A number of months back, my 8-year-old son and I discovered Humans Fall Flat. It was the perfect game for us to play together. We would work together to solve the puzzles. We would laugh as we failed. We would mess with the other person while they tried to complete a task. Ever since completing that game, we have searched high and low for another one that could take its place.
Along comes Biped, a coop action game with physics developed by NExT Studio and released on basically everything except XBOX. The goal of the game is to use the two robots to solve puzzles and save the Earth. This sounds like a simple task, but there is a catch. The controls are what really set this game apart from so many others. The robots have legs but not arms. So, you walk. The thumbsticks control their respective legs and walking around is a task in itself. Move left stick and left leg moves. Move the right stick and right leg moves. Keep doing that one after the other and your little robot will awkwardly make his way across the terrain.
Luckily, your robot can also glide along if you push both thumbsticks in the same direction. This is a much quicker, and less annoying, way to move, but it does come with its drawbacks. Moving too fast can get you past tricky obstacles and then send you flying off a ledge. Falling is the only way to lose a life. This happens when you are not careful near an edge, when you fail at certain puzzles, or when your 8-year-old son thinks it’s funny to kick you as hard as possible. When you move a thumbstick to walk, it lifts a leg in the direction you are pushing the stick. If you push the thumbstick in a direction and twirl it, your robot will swing its foot around just as fast. Let’s just say that hilarity ensues.
The game itself is not really humorous, but it’s easy to get a lot of laughs out of Biped. In theory, both players should work together. In reality, it’s very difficult to not screw with your partner. Many times, I would line up to do my part in a puzzle, only to have my son power kick me off a ledge. At one point, he pushed me into a woodchipper. I’ve never seen him laugh that hard.
When you stop killing your partner and focus on the puzzles, you will find some great ones. The puzzles come in many forms. Some puzzles require players to flip switches, rotate platforms, catch objects, or make your way across a moving platform that your partner is controlling. These puzzles really are well done. The difficulty ramped up to where I was worried if we’d be able to complete them but never got so hard that I gave up. Every level brought a new style of puzzles. Each level felt new and exciting except one…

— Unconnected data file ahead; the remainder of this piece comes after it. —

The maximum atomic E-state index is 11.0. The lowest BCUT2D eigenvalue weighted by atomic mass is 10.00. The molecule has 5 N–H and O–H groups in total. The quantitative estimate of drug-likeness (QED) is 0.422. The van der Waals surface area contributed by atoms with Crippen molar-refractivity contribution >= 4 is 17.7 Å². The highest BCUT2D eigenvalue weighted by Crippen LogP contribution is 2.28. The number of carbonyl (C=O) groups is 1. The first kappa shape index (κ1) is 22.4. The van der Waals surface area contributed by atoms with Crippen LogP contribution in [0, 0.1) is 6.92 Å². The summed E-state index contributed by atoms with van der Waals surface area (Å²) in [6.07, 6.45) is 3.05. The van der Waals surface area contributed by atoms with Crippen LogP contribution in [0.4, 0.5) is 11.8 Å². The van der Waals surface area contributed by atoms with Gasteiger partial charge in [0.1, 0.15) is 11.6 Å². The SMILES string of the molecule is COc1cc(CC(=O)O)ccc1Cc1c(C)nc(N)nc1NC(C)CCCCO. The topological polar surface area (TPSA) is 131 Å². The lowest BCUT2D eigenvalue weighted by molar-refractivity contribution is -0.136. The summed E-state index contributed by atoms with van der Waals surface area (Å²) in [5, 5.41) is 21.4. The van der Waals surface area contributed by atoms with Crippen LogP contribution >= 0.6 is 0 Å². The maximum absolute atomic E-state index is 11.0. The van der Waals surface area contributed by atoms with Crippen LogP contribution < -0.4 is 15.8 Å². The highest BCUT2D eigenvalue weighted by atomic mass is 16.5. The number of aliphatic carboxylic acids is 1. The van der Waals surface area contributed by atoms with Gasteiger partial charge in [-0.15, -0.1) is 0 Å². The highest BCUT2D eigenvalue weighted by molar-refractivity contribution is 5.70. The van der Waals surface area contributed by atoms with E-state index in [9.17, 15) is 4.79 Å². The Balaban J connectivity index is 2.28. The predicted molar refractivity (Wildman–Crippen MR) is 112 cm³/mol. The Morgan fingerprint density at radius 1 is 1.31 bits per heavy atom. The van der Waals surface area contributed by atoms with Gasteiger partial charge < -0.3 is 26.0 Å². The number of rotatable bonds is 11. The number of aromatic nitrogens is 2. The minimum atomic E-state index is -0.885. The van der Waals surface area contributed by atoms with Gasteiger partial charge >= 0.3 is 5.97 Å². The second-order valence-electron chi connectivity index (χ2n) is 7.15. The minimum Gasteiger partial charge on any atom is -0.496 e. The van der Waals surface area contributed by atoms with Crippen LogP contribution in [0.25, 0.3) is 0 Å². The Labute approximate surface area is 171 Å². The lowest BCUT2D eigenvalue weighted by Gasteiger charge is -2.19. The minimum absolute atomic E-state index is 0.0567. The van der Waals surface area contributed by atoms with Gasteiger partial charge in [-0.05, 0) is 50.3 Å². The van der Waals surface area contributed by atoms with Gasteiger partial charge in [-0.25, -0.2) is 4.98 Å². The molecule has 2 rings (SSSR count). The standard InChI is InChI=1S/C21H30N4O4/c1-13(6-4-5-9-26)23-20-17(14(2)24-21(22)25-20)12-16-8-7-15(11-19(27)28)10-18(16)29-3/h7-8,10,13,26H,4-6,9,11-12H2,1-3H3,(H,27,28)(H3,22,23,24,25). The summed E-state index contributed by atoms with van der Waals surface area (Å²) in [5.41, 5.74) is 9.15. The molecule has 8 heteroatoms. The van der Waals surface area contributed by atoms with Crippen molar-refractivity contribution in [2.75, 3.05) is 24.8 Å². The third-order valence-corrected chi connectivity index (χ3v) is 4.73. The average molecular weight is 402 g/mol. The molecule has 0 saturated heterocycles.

Except for AstroBot, I hate all water levels, and Biped is no exception. This level has you each control a pair of rafts, which are tied together. I won’t say the level is poorly made, but I hated almost every minute of playing it. I understand that the developers wanted diversity in the levels, but why did they have to make a water level?
Dying is not a big deal in Biped, which makes it better for kids. Each level has a goal for the number of lives you lose. If you really want to 100% the game, you’ll need to be more careful. Other goals for the levels are based on time and the number of stars you collect. I never even got close to the required time. The stars are not too bad to find. Some are sitting out where you just need to find the path to them. Others require you to solve a puzzle to make it appear. After completing a level, you can go back and play a couple pro versions of it. These levels will use the same mechanics as the original version but make it all more difficult. Doing this allows players who want more challenges, or more playtime, to continue without forcing it on those who cannot handle it.
I played through the entire game co-op, but I wanted to know how the single-player works. The levels are basically the same. They make obvious changes so that one person can do both tasks. They also changed some of the level challenges. These changes do a good job of making the game playable alone, but co-op is still the best way to play.
Biped does not have stunning visuals, but its still a pretty game. The robots are cute and make funny sounds. They also show little emotions, in thought bubbles above their heads, when things happen. When my son would slam into me, my robot would have a frown pop up above him. When I went sailing off the edge, I’d reappear with a broken heart above me. These emotions are not necessary, but they add a little bit of humor.
All in all, I really enjoyed my time with Biped. My son and I fought through the puzzles and laughed a lot. There was always that period of goofing off before really trying to get through the level. I am not certain how younger kids will do with the game, mostly due to the precision and timing of some puzzles, but my son handled it well.